Creating Africa's female leaders: A journey through the Africa Fellowship Program

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Marina Mavungu Ngoma was a World Bank Africa Fellow in 2022. Marina Mavungu Ngoma was a World Bank Africa Fellow in 2022. We caught up with her to check in on the fellowship experience.

For Women's History Month, we met with Marina Mavungu Ngoma, a Congolese Economist and Young Professional at the World Bank, and one of the 2022 fellows in the World Bank Group Africa Fellowship Program. This program supports African scholars who are working on or have recently finished their Ph.D. studies. Selected fellows have six-month assignments to World Bank offices, gaining hands-on experience in policy, research, and institution-building, all geared toward reducing poverty and fostering inclusive growth.

Get more information on the program and application process for 2025!

We asked Marina to share her journey and what drove her to pursue the Africa Fellowship Program. Her answers will perhaps inspire other female scholars to apply!

What drove you to apply for the Africa Fellowship Program?

Definitely, my desire to gain firsthand insight into how the World Bank works, being the largest development institution globally. I am passionate about connecting academic research with its practical implications for policymaking and implementation. I wanted to deepen my understanding of the most pressing development issues, particularly in areas of structural transformation in developing and emerging economies, and to learn about the World Bank’s approaches to addressing them. The Office of the Chief Economist in the Africa Region (AFRCE), known for producing knowledge and insights on development challenges and policy and institutional reforms in Sub-Saharan Africa, was the ideal place for me to achieve this.

What was your experience as a fellow? Any standout success moments or challenges?

My fellowship experience provided a valuable opportunity to engage with the continent’s policy challenges and to familiarize myself with the AFRCE’s policy and research agenda, particularly in areas of firm development, structural transformation, and trade. I embarked on examining various topics, such as (i) the trade-offs governments encounter when supporting firms of different sizes, vulnerabilities, and economic impacts; (ii) the macroeconomic challenges Ethiopian firms face in international trade, particularly issues related to accessing foreign exchange; and (iii) the influence of trade on market dynamics and competition. Furthermore, the workshops organized by the program offered a valuable platform for discussion and delivered constructive feedback on the work we Fellows were doing.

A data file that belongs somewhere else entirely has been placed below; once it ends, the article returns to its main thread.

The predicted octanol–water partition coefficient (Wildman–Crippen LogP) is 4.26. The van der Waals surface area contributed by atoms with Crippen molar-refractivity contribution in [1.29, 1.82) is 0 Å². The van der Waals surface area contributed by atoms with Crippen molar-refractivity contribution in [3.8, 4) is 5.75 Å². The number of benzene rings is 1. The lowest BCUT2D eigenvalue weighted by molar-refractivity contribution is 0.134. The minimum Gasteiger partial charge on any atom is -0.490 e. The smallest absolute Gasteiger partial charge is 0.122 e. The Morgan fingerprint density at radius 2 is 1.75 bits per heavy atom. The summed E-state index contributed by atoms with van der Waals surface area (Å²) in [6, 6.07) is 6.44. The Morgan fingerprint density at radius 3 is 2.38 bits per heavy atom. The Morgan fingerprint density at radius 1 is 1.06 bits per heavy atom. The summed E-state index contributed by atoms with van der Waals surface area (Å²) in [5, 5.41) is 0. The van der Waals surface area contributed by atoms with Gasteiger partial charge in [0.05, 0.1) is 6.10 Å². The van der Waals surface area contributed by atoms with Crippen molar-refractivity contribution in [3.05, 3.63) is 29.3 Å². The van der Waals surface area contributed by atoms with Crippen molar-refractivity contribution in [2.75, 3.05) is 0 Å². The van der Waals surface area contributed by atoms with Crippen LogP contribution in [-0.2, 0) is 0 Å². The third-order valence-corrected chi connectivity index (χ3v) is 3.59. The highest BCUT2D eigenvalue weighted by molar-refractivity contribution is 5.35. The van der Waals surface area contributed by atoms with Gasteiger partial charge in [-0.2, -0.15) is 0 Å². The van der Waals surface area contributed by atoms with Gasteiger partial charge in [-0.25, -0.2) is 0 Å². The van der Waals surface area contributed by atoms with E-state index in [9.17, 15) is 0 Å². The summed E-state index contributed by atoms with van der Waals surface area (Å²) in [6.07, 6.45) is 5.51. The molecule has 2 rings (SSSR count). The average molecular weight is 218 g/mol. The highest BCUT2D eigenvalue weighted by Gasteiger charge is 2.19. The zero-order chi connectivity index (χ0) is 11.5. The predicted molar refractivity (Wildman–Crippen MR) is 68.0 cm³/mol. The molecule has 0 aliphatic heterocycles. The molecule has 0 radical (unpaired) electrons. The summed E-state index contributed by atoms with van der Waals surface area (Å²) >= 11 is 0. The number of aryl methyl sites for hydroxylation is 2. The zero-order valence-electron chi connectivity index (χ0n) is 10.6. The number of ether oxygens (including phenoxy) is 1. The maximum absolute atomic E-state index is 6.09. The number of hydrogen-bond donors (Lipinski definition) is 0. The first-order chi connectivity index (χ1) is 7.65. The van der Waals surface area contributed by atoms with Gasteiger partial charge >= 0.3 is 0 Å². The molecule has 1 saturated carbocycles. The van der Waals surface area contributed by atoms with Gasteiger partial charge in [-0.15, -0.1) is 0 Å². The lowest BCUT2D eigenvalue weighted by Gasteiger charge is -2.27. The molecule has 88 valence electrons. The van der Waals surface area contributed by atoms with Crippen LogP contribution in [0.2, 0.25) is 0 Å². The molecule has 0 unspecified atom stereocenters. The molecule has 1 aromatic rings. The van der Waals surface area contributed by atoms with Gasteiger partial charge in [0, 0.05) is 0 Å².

One standout useful aspect of the program was the mentorship I received from my supervisor and the Chief Economist, including the guidance they provided as I considered my career options post-fellowship and graduate school. Their support throughout the program was immensely helpful, and I am grateful for the opportunity to learn from them. The fellowship facilitated networking with World Bank staff, and connecting with other talented Africa fellows from diverse backgrounds was inspiring.

The biggest challenge I faced was balancing the fellowship with completing my PhD and navigating the job market for economists, which follows a standard timeline for graduating PhD candidates. This limited my ability to fully immerse myself in the program and connect with fellow participants as much as I would have liked. However, despite these constraints, the fellowship was rewarding, offering mentorship, insights into the World Bank’s work, and networking opportunities that have been beneficial for my professional journey.

As a woman in the Africa Fellowship Program, how do you see women’s role in shaping African development agendas, and how does this program support that?

According to a recent report by the African Development Bank, African women contribute significantly to the GDP of the continent, standing out for their economic engagement, particularly in farming and entrepreneurship. Yet, they face significant barriers such as restrictive cultural norms, discriminatory laws, and limited access to education. These barriers not only hinder their full economic participation but also result in their underrepresentation across many other areas. Targeted policies aimed at enhancing their economic role and reducing the gender gap could empower women and also stimulate Africa’s economic development.

The Africa Fellowship Program is commendable for its commitment to providing equal opportunities to all participants, regardless of gender, thereby opening doors for women to excel. By focusing on Africans pursuing PhD studies, the program encourages young Africans, including women, to pursue higher education. Importantly, the program empowers women by offering them a platform to learn and grow in their professional journey and to engage in and influence the policies shaping Africa's future. This effort goes a long way to broaden the opportunities for women to assume technical and leadership roles, where their representation is urgently needed.

During my Fellowship journey, I have had the privilege of working alongside exceptional women who have demonstrated outstanding work in their respective fields. Many of them are now pursuing exciting career opportunities, thanks to the doors opened by the Fellowship.

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